she started life in service.

Me last place,
there was an house maid.

She went with a soldier,
caught the scarlet fever,

next thing, they found her body
in the river at Wapping.

Look, I really
didn't come here

to be lectured
on the problems--

well, it's ones like you
that cause the problems!


I want to talk to you.

I mean seriously.

Well, it's a funny time,
it's a funny place,

and in funny clothes,
if you ask me.

Which I don't.

You see,

I'm at a bit
of a loose end.

I thought of going out
to the war--

that's a good idea.
Give you something to do,

take your mind off
other things.


The trouble is, well,
all the world

and his wife's gone off
to South Africa,

and they don't want
any more amateur soldiers.

You always have to dance
with the general's daughter.

Of course, there's
this new Chinese rebellion

that looks quite amusing,
but, well,

Peking's a long way
to go just for a lark.

So the long
and the short of it is,

I'm thinking of setting up
an establishment in London.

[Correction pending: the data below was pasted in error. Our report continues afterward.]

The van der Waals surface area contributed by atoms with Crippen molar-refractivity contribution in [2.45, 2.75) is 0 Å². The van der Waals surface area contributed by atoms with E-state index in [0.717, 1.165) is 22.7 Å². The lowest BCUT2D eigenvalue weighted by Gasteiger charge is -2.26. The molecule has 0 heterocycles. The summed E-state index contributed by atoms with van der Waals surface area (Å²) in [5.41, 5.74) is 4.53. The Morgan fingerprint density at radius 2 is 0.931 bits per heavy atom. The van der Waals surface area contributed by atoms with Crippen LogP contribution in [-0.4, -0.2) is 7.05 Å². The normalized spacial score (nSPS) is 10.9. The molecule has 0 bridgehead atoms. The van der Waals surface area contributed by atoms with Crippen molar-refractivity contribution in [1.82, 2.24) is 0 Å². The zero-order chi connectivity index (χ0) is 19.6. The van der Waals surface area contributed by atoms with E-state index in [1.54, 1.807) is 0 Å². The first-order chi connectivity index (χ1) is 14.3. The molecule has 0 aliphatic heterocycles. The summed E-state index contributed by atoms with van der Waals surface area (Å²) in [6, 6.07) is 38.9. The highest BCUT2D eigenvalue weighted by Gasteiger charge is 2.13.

Well, there is a moment
when even a favorite nephew

outstays his welcome.

If I did,
I would need someone...

Well, you know, look
after it for me

and look after me,
come to that.

I wonder if that someone
might be you.

Blimey, this is
a bit quick, isn't it?

You don't know me.
Don't even know me name.

It's Louisa, isn't it?

Louisa Leyton.

Well, Miss Leyton,

I'm quite quick
at making decisions.

It would be
a little house,

somewhere secluded,

at your disposal,

clothes, servants--
here, look.

Well, don't think
that I don't understand

that a gentleman like you
does need that sort of place,

something that's right
and proper, isn't it?

And, of course, you'll need
a lady to...well, you know.

I mean, I'm very honored
to be asked.

I'm more than delighted
that your choice should--

oh, look here, I wouldn't
be no good to you.

How do you know?

I do!
That's not what I want!

Well, you'll think
I'm barmy, I'll expect,

but I know
what I want to be.

I just want to be
the best cook in England.

That's all I want to be.

What a good idea.

Keep this...

From one friend
to another.

All right.

Thanks, Mr. Charlie.

Good-bye, Louisa.

[door opens]

Good luck.

You need your head
looked at, Louisa Leyton.

That's what's wrong with you.

Will you go in now,
please, miss?

Morning, Leyton.

Morning, ma'am.

We have a very
serious matter

to discuss
with you, Leyton.